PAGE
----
The first ten (10) Centres being financed by the National Youth Authority (NYA) are Dormaa (Brong Ahafo Region), Wa (Upper West Region), Dunkwa-on-Offin (Central Region), Ho (Volta Region), Koforidua (Eastern Region), Nyinahini (Ashanti Region), Azumah Nelson Sports Complex, Kaneshie (Greater Accra Region), Yendi (Northern Region), Navrongo (Upper East Region) and Axim (Western Region).

The next six (6) new Centres to be constructed as part of the second phase shall comprise Dambai (Oti Region), Damongo (Savannah Region), Nalerigu (North West Region), Techiman (Bono East Region), Goaso (Ahafo Region) and Sefwi Wiawso (Western North Region).

There are also plans to complete the New Edubiase as well as the University of Ghana Sports stadia as part of the next phase of the overall project concept.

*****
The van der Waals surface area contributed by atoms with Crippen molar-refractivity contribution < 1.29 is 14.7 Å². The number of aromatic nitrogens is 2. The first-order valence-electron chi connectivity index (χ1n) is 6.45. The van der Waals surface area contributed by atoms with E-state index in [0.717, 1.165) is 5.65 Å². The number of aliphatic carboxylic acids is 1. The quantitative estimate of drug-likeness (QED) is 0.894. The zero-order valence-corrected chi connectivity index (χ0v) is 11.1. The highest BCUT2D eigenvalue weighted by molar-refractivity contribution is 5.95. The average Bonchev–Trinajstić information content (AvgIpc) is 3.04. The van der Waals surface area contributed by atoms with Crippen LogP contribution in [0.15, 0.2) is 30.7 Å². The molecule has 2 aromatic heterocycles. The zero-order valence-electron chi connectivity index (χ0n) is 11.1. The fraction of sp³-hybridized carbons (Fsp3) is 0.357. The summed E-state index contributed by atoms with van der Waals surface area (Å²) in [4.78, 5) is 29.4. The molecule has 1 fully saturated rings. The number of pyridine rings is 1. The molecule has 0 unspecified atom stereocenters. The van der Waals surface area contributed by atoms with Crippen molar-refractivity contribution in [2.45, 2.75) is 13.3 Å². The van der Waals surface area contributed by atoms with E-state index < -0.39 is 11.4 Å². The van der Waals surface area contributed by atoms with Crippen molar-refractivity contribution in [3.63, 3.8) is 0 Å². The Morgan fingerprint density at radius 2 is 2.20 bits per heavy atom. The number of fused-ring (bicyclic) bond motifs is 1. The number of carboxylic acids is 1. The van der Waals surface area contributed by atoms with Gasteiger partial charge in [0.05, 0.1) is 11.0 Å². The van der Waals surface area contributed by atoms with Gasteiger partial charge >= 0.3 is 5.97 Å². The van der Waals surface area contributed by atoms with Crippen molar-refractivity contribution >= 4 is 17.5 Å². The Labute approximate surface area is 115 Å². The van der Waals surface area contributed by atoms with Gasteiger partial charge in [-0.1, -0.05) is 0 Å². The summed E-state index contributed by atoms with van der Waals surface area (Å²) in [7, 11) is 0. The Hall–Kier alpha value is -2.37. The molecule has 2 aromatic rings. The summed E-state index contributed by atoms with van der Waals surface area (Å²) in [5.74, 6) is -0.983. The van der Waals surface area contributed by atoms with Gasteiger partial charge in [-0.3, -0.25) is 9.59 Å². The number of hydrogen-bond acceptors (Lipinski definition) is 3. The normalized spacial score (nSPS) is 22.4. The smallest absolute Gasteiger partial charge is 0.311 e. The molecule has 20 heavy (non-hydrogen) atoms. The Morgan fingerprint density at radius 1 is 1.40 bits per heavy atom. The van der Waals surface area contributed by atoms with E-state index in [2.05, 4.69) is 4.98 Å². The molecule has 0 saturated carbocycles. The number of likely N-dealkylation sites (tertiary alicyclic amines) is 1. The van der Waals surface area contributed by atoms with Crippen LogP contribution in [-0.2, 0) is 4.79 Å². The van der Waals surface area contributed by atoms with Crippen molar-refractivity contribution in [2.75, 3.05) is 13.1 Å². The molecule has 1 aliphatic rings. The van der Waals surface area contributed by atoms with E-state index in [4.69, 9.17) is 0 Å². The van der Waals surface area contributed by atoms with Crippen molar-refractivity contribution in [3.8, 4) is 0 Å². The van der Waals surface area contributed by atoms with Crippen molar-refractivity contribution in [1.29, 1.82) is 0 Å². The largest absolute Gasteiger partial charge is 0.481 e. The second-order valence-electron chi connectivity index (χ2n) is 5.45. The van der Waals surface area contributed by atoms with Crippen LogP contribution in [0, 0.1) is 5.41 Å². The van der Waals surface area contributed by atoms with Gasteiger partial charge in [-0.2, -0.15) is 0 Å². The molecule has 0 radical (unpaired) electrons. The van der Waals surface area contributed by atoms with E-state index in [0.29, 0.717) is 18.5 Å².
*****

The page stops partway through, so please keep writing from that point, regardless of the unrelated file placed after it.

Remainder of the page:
The project matrix involves 5,000-seater mini-stadium facilities, when completed, and comprising an 8-lane athletic track, a FIFA standard pitch, a career counselling centre, basketball and handball courts as well as a multi-purpose sport hall, a restaurant and an ICT centre.

Originally, each centre was estimated to cost one million, eight hundred thousand US Dollars (US$1.8 million) with the projects expected to be completed in nine (9) months. Indeed, for the first four (4), they are expected to be handed over by next month, February this year, 2021.